A set of configurations for Neovim made in Lua by someone who doesn't know Lua but has a lot of free time.
I like Neovim. A lot. I tried using VsCode for my really basic programming needs, but I was both a bit overwhelming and kind of dissappointing, specially when it comes to resource usage. So I went back to Neovim, and found out that almost none of the pre-configured configs out there really felt like home, and decided to create my own, using a mix of familiar keybindings for VsCode users and Vim users alike.
With no experience in Lua, a lot of procrastination time that should have gone to college work poured into it and a lot of trial and error, it's alive! So now I want to maintain it and make it public so people who actually know what they are doing can help make it better.
- Neovim 0.5+
- Packer.nvim is the chosen packaging tool;
- A Nerd patched font - I recommend FiraCode NF, which is the one I use
- First, install neovim, preferably through your package manager;
- Install the patched font to get all the icons;
- Then install packer.nvim, in order to manage your plugins:
git clone --depth 1 https://github.com/wbthomason/packer.nvim\ ~/.local/share/nvim/site/pack/packer/start/packer.nvim
- Now, download and extract the package in the releases or (if you want the bleeding edge), clone the repo:
git clone https://github.com/not-a-dev-stein/N-oob-vim ~/.config/nvim
- Now run
nvim +PackerSyncto install and update all the plugins
- Install the language servers you need with :LspInstall
- Install the extras for whatever extra feature you want;
- That's it!
Language servers pre-configured with:
- lspconfig - for native LSP
- lspinstall - to easily install language servers
- cmp-nvim-lsp - for better integration with the native LSP
- cmp-buffer - for suggesting words used in the buffer in the completion
- cmp_luasnip - for using luasnip as a source for nvim-cmp's completion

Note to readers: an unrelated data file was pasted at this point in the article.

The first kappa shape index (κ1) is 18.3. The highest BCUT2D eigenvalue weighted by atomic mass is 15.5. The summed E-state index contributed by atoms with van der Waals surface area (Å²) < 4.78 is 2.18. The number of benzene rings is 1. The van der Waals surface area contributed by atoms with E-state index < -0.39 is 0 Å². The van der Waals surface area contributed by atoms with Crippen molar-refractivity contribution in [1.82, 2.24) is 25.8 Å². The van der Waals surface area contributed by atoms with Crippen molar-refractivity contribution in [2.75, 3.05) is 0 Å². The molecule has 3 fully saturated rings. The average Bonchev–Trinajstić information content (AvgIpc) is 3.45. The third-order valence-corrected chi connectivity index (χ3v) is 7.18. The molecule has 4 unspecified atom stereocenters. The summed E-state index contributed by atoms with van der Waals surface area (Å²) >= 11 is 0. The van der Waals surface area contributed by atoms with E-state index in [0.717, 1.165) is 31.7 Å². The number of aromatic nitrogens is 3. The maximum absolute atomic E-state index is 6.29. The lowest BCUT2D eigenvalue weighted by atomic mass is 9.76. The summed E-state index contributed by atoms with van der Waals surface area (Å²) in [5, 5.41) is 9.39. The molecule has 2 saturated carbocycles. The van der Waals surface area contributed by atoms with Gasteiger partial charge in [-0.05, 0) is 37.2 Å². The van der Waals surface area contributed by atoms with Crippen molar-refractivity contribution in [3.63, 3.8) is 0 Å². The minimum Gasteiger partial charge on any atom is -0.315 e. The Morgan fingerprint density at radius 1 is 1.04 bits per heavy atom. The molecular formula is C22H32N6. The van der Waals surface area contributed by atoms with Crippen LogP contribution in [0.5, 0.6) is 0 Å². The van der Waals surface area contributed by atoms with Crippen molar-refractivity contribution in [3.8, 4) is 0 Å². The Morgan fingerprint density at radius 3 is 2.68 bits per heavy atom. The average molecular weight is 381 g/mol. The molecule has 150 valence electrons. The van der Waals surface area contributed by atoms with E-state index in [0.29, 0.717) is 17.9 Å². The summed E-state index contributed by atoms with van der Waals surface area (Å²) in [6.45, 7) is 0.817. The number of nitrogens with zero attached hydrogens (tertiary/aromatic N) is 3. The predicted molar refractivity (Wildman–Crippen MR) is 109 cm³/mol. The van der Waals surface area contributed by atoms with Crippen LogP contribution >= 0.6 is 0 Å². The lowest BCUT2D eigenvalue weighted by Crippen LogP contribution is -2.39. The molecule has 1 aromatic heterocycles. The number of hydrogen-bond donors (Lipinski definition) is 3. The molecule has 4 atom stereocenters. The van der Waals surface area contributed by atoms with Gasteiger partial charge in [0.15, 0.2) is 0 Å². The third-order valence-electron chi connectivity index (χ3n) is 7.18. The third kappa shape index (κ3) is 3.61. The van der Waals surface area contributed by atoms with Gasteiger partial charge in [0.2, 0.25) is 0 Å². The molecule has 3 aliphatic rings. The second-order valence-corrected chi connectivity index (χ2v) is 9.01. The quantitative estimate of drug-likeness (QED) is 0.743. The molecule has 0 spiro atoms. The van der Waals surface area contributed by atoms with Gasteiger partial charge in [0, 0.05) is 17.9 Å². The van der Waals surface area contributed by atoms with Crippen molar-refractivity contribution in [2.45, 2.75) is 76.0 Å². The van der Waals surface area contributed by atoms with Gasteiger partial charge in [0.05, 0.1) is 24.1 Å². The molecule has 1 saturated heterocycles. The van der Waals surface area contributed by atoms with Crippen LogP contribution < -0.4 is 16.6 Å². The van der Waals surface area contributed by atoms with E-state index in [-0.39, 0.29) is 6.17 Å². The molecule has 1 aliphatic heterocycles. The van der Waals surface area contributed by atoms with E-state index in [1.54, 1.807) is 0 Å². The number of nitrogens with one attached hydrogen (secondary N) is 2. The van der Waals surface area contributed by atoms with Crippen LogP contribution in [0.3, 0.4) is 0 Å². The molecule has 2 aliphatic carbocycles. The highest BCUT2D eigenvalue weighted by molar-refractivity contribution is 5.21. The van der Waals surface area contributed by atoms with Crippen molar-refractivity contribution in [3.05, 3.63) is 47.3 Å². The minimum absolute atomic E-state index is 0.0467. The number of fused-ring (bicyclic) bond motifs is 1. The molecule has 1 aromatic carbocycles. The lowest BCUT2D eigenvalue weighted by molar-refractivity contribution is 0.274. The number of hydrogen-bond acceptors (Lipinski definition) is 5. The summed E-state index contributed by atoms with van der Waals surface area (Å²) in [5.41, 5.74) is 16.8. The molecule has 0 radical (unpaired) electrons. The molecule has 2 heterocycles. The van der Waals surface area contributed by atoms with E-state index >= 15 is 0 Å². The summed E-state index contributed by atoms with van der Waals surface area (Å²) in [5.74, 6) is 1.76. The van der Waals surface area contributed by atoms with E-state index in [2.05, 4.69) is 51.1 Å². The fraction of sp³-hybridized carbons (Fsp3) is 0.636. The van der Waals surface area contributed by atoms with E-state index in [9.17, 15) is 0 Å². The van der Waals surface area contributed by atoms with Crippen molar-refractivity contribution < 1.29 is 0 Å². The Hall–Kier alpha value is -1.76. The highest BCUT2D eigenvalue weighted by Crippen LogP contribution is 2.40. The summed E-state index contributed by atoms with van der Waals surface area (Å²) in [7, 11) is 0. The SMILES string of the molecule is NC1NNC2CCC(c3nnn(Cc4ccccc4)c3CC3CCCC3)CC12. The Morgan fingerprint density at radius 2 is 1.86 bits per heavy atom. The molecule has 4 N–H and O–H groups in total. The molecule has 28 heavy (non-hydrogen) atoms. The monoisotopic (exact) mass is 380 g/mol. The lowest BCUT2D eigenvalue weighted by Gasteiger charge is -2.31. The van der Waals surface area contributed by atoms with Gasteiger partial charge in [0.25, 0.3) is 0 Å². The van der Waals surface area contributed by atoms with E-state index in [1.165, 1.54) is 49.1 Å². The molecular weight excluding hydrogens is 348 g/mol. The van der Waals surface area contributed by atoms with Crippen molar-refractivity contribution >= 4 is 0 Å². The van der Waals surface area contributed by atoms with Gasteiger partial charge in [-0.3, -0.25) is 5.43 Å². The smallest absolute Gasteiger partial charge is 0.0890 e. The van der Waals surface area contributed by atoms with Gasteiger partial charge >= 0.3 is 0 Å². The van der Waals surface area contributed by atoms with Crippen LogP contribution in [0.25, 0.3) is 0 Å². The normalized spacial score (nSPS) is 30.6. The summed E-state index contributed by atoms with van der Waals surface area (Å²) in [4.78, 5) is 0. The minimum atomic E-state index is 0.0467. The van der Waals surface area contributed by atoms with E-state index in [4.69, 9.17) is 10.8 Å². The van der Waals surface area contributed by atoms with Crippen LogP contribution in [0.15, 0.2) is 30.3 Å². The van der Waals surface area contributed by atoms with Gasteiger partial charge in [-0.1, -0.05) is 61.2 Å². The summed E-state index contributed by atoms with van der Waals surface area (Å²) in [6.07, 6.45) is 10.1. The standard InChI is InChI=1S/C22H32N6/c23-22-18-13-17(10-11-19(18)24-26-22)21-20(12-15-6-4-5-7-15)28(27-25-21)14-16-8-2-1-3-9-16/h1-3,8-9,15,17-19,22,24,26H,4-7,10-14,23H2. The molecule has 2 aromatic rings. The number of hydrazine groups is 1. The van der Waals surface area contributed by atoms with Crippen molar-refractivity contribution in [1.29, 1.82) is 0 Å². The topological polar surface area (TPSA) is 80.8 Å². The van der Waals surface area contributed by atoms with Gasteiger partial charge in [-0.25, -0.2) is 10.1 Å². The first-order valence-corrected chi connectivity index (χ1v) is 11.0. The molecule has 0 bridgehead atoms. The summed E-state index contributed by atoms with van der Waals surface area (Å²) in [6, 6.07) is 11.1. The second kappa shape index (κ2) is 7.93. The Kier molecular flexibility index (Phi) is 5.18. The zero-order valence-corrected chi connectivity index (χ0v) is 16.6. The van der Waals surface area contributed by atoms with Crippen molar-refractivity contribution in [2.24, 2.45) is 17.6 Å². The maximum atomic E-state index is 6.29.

- LuaSnip - snippets support
- nvim-cmp - for TAB completion
Plugins included and pre-configured are:
- autopairs - for automatic pairing of brackets, parenthesis, etc.
- barbar - A nice tab/buffer bar
- colorizer - for showing color on HEX codes (ex. #ffffff)
- comment - for easier line commenting (pre-configured with 'SPACE+//')
- dashboard - Nice and clean dashboard for when you open nvim cleanly
- gitsigns - for git signs for when and where you have diffs, and checking blame
- indent-blankline - for better indentation, showing visible signs for tabs and spaces
- lualine - a better statusline in both looks and functionality
- markdown-preview - An easy way to preview how your markdown files will look like
- nvim-tree - an easy and fast file explorer to the side of the screen
- suda - for automatically running nvim with sudo when needed
- telescope - really powerful searching tool
- treesitter - for better syntax highlighting, indenting and folding (which you can use with
- ts-rainbow - for color matching of brackets, parenthesis, etc.
- web-devicons - icons for other extensions, like nvim-tree and lualine
Extra plugins outside of nvim
- live-server - for people who do web development, no need to keep refreshing your page after every change
space is your leader key by default, press it twice to quickly switch between the last two buffers;
< > to change indentation levels multiple times on visual mode, instead of having to use
. to repeat;
shift+k to easily move an entire line up or down;
ctrl+shift+i to automatically format your code with Nformat;
ctrl+hjkl to navigate between splits in your screen (including nvim-tree);
leader+t to open a terminal in split;
ctrl+a in terminal mode to return to normal mode;
ctrl+m to toggle the preview of your Markdown files with markdown-preview;
:LiveServer to start your live server
Biggest references and help
Props to the NvChad guys, I have used their config for a long while before using VsCode and used most of the extensions they use as a base for mine, removing what I don't use and adding what's more convenient for me. LunarVim also had a big part in it, specially due to ChrisAtMachine's videos and livestreams, it was probably the best help I got in porting my old config to Lua.
What you can do to help
Everything. No joke. I have no experience in Lua, so I'm sure there's a lot that can be optimized and improved. If you want to check it out (and probably cringe a little) feel free to check the code, and use it for whatever you need. It's all yours, my friend.